Its no longer scream quietly so no one can hear…

Opening the doors to the day on the Spier Estate in Stellenbosch South Africa, the day overcast with mist hanging low over the vast expanse of green fertile land, a beautiful country with a ravaged past and today marks day one of the fourth SVRI Forum.

This is a gathering of celebrities, but not the celebrities we know that sit amongst the guilty gossip columns, these are people worthy of true celebration – the world’s leading experts in violence prevention meeting to share innovative ideas about how to end gender violence – the largest conference on violence against women and girls in the Global South.

We know that violence against women and girls is one of the greatest social, economic and public health problems facing the world today. In response, the Sexual Violence Research Initiative (SVRI) was set up, to promote good quality research in the area of sexual violence, with a particular focus on the Global South. The forum brings together researchers, gender activists, funders, policy makers, service providers, practitioners and survivors from all over the world to showcase innovative practices to end sexual violence, intimate partner violence and child abuse, and strengthen responses to survivors in low and middle income countries – its ultimate purpose to understand what is working and why, with a view to scaling up those successes. The growth of the Forum over the years illustrates the increased value placed on research and evidence-informed programming – a biennial pilgrimage for those working in the field.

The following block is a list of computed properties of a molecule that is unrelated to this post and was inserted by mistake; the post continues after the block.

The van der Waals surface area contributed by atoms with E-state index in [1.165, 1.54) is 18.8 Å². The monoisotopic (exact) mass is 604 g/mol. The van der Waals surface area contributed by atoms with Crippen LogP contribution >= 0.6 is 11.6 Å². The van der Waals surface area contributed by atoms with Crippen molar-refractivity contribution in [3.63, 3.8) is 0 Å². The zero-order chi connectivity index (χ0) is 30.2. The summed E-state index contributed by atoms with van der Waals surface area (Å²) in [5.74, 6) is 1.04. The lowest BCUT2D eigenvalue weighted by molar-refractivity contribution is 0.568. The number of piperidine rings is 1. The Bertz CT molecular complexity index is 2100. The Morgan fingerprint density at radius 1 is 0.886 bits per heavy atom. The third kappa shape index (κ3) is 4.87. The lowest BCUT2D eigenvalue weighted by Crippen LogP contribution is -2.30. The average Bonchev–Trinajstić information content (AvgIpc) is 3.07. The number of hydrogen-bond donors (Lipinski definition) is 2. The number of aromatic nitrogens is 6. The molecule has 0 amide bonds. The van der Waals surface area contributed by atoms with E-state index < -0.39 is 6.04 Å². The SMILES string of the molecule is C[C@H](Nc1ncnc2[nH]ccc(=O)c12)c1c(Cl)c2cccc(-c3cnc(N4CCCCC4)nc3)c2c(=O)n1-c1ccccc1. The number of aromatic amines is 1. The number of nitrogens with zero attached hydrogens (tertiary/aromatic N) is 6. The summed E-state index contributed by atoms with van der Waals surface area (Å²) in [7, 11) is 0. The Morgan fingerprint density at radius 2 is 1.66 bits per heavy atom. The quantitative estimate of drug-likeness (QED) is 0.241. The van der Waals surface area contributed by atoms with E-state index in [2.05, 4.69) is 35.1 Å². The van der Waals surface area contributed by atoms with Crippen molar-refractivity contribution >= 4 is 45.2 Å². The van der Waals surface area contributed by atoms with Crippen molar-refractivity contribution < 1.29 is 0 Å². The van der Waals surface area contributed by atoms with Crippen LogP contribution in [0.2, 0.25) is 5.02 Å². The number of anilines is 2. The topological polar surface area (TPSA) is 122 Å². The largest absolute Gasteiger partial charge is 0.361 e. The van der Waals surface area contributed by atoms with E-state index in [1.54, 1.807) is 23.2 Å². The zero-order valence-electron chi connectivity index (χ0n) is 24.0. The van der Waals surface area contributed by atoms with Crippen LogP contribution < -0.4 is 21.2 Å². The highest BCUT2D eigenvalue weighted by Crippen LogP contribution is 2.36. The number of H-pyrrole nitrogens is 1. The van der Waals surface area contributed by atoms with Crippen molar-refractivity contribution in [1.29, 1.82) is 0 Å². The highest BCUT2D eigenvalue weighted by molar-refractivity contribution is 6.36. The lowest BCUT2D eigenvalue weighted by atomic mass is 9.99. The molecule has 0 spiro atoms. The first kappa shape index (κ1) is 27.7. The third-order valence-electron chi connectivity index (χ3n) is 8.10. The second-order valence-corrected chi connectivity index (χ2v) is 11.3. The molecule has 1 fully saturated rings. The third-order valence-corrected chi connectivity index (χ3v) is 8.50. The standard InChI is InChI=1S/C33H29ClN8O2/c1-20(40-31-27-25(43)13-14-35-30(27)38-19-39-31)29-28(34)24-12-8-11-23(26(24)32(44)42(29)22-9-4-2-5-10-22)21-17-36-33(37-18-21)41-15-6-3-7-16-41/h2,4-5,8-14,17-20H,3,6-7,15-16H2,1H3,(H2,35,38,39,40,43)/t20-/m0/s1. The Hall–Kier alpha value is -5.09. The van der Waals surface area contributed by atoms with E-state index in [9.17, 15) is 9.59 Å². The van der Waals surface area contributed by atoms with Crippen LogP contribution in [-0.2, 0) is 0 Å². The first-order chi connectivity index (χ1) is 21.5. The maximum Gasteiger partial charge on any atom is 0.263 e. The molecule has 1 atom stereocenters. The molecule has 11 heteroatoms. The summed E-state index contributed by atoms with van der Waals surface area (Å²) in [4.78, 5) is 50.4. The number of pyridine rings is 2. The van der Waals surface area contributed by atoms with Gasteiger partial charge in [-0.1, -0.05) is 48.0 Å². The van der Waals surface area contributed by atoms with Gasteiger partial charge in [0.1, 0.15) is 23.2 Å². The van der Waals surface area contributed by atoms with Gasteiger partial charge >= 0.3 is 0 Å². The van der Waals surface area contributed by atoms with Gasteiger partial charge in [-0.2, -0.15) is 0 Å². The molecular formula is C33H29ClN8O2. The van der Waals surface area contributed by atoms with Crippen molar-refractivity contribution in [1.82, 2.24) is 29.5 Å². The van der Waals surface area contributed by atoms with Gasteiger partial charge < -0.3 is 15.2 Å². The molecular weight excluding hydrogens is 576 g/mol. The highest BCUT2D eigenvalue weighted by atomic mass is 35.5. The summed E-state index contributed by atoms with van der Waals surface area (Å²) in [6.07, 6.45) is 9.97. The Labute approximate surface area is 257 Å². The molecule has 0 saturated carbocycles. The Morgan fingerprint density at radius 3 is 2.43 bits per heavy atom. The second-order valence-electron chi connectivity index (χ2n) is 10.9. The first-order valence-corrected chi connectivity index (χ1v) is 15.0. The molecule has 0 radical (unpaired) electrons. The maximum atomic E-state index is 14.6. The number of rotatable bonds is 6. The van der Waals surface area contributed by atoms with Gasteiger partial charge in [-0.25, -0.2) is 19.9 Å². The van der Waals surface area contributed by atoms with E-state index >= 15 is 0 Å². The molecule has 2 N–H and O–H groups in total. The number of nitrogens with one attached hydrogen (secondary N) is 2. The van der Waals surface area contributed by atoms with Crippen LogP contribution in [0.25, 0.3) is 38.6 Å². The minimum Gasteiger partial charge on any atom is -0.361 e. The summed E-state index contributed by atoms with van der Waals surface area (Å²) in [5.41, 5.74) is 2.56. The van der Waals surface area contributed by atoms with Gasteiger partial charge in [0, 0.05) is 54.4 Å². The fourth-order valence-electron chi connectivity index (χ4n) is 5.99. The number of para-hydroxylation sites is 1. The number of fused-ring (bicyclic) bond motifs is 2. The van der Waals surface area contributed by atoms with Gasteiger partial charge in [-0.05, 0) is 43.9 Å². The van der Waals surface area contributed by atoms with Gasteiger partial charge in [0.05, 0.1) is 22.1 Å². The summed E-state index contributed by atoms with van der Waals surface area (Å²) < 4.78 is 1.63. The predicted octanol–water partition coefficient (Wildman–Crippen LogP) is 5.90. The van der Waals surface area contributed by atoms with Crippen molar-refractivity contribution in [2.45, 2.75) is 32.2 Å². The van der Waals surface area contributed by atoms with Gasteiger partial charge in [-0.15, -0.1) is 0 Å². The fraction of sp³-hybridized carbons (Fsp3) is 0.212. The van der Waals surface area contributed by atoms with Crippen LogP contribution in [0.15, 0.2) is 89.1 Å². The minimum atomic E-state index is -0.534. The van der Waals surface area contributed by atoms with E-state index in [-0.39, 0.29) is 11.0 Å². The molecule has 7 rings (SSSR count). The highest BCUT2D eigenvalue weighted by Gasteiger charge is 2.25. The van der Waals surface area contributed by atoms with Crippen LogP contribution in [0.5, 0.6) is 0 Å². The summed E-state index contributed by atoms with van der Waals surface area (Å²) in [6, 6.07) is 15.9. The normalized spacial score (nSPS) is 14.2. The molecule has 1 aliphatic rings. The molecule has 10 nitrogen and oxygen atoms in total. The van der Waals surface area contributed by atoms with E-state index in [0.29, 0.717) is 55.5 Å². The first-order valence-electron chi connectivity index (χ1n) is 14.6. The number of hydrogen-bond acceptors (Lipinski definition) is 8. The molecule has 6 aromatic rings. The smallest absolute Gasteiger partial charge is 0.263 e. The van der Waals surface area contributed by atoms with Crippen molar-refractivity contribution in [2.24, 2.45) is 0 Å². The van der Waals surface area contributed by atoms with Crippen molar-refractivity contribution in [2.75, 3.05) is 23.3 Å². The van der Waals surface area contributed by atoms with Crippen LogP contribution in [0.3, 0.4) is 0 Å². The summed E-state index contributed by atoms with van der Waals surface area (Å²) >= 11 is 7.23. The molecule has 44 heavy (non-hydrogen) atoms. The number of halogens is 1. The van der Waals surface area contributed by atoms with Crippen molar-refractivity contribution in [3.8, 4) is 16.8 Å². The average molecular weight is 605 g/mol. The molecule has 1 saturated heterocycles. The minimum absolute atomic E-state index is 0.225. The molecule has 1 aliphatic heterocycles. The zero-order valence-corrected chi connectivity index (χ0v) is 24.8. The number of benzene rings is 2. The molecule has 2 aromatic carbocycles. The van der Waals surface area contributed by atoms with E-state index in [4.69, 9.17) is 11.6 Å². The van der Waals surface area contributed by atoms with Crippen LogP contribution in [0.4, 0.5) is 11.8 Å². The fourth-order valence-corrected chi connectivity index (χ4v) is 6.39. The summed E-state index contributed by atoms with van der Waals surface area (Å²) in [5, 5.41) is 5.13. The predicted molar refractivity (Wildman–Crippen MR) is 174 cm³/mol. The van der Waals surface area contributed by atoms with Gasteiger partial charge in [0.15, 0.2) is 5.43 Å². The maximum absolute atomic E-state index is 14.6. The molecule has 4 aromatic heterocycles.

And our DFID funded flagship programme sits proudly amongst the meeting… as it begins its five-year journey across Africa, Asia and the Middle East, to find out what is working to prevent violence.